At the beginning of 2017, Apple (AAPL) set out with the goal of doubling their Services revenue of FY2016 by FY2020. They are on track to achieve that goal. This quarter, the company's Services margins were disclosed for the first time coming in at 62.8%. If the company hits its Services goals and can maintain the same margins, there is a considerable amount of profit potential available. The long-term upside growth of the company would be tremendous considering that Services is primarily digital in nature and is comparatively larger than the company's overall margins of 38%. Because of the outsized margins, in a matter of a few short years, and considering the potential of continued flat sales in iPhones, Services' margins will match the contribution of the iPhone. Long-term investors will be well rewarded from this.
After a heavy sell-off of 35% in December, the stock has been moving back upwards:
The Latest Earnings
Apple's Q1's earnings came in beating EPS and revenue estimates with revenue down 5% Y/Y. What I wanted to focus on was the potential of Services and Payments.
In FY2016, Apple reported a total of $24.348 billion from Services. They are hoping to hit $48 billion in revenue by FY2020. For the past four quarters, the company is at $37.190 billion from these four results:
The Q/Q growth rate is not linear but it is approximately 7%. Given that, the company would be slightly shy of the $48 billion mark by a rounding percentage. At that number, and if margins maintained the same levels, margins for Services would be $30 billion for the company to work with in 2020.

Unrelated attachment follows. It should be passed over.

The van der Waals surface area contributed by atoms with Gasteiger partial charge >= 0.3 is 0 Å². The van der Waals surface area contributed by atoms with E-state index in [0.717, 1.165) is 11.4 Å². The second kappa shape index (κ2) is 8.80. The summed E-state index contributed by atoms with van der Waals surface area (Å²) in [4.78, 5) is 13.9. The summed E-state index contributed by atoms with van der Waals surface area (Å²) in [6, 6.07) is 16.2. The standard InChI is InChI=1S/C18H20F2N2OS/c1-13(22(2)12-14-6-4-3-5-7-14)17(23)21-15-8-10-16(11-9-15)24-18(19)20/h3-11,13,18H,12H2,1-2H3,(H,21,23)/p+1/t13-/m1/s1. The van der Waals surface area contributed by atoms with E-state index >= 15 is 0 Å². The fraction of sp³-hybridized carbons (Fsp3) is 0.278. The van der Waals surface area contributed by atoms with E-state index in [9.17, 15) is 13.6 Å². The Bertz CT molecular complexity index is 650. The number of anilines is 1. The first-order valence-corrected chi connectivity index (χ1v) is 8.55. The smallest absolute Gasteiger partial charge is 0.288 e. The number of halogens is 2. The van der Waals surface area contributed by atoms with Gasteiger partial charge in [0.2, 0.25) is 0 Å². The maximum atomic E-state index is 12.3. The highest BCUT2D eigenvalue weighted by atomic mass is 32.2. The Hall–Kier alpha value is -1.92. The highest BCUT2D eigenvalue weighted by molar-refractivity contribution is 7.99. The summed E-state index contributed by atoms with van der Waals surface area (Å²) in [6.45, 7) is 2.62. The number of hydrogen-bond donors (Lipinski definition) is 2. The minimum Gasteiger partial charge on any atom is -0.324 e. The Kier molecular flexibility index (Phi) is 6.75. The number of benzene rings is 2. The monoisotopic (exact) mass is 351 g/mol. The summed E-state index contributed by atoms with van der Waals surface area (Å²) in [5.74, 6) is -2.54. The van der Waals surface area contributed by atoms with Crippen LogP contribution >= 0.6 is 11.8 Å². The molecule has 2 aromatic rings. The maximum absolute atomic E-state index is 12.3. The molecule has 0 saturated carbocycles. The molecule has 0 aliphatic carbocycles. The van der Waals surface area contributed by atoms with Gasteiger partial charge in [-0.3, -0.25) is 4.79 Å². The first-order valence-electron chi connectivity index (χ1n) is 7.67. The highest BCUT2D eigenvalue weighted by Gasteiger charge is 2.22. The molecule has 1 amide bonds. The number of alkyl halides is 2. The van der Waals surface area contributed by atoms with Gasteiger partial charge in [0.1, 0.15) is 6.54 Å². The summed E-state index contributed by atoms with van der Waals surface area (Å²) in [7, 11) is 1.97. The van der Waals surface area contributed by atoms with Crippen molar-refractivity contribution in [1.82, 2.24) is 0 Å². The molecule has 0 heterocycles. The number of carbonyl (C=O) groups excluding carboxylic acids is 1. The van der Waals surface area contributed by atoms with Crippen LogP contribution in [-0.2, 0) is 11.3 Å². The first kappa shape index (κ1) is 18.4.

Given the same trajectory for Services, Apple's Services division could account for $100 billion in revenue by FY 2023. This is echoed by researchers at Morgan Stanley, researchers who have been far more accurate than their counterparts in predicting Services growth rates and the ability of the division to add to Apple's bottom line.
iPhone sales fell 15% Y/Y for the past quarter. And, yet, Apple beat on revenue and earnings despite having the lion's share of the revenue pie. Here is the breakdown of the different divisions in Apple and their revenue breakdown:
- iPhone, $52B (-15% Y/Y).
- Mac, $7.4B (+9% Y/Y).
- Wearables, Home, and Accessories, $7.3B (+33% Y/Y).
- iPad, $6.7B (+17% Y/Y).
- Services, $10.9B (+19% Y/Y).
Services is poised to be the growth machine for Apple in the coming quarters. They are the second biggest division; albeit, not by much versus the other divisions and completely overshadowed by iPhone sales. If you added up the other divisions and their revenue, it is ~$30 billion versus iPhone's $52 billion.
If you reverse the math on the numbers above, Apple's overall margins are 35.4% without Services. (Add all of the divisions: $84.3B. 38% of that is $32B. Subtract Services from the total revenue and from margins and you get $73.4B for Revenue and $26B for margins). If devices were all relatively the same margins at 35% and iPhone sales remained flat until 2023, then iPhone's $200B in sales at that time along with Services $100B would add $70B and $62B to Apple's coffers, respectively. That is how important Services could be to Apple. As for how long iPhone sales will remain flat? Hmmm...